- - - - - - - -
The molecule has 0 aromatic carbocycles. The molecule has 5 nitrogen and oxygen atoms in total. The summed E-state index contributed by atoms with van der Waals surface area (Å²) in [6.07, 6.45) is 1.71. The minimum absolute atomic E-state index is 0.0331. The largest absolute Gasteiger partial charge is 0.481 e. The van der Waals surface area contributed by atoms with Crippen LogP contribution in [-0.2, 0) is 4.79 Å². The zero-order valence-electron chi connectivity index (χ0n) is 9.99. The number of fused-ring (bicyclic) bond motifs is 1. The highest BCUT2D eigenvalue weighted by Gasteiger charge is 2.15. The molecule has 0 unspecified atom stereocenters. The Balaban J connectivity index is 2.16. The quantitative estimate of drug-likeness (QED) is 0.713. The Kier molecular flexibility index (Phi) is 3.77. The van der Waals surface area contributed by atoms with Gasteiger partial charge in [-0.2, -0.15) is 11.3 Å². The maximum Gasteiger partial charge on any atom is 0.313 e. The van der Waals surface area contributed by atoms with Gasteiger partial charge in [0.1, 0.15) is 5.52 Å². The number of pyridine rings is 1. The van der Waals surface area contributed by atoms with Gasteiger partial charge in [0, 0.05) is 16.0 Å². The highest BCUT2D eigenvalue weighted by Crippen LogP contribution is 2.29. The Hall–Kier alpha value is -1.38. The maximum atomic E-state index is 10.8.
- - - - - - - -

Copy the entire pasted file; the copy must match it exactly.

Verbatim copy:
The molecule has 0 aromatic carbocycles. The molecule has 5 nitrogen and oxygen atoms in total. The summed E-state index contributed by atoms with van der Waals surface area (Å²) in [6.07, 6.45) is 1.71. The minimum absolute atomic E-state index is 0.0331. The largest absolute Gasteiger partial charge is 0.481 e. The van der Waals surface area contributed by atoms with Crippen LogP contribution in [-0.2, 0) is 4.79 Å². The zero-order valence-electron chi connectivity index (χ0n) is 9.99. The number of fused-ring (bicyclic) bond motifs is 1. The highest BCUT2D eigenvalue weighted by Gasteiger charge is 2.15. The molecule has 0 unspecified atom stereocenters. The Balaban J connectivity index is 2.16. The quantitative estimate of drug-likeness (QED) is 0.713. The Kier molecular flexibility index (Phi) is 3.77. The van der Waals surface area contributed by atoms with Gasteiger partial charge in [-0.2, -0.15) is 11.3 Å². The maximum Gasteiger partial charge on any atom is 0.313 e. The van der Waals surface area contributed by atoms with Gasteiger partial charge in [0.1, 0.15) is 5.52 Å². The number of pyridine rings is 1. The van der Waals surface area contributed by atoms with Gasteiger partial charge in [0, 0.05) is 16.0 Å². The highest BCUT2D eigenvalue weighted by Crippen LogP contribution is 2.29. The Hall–Kier alpha value is -1.38. The maximum atomic E-state index is 10.8.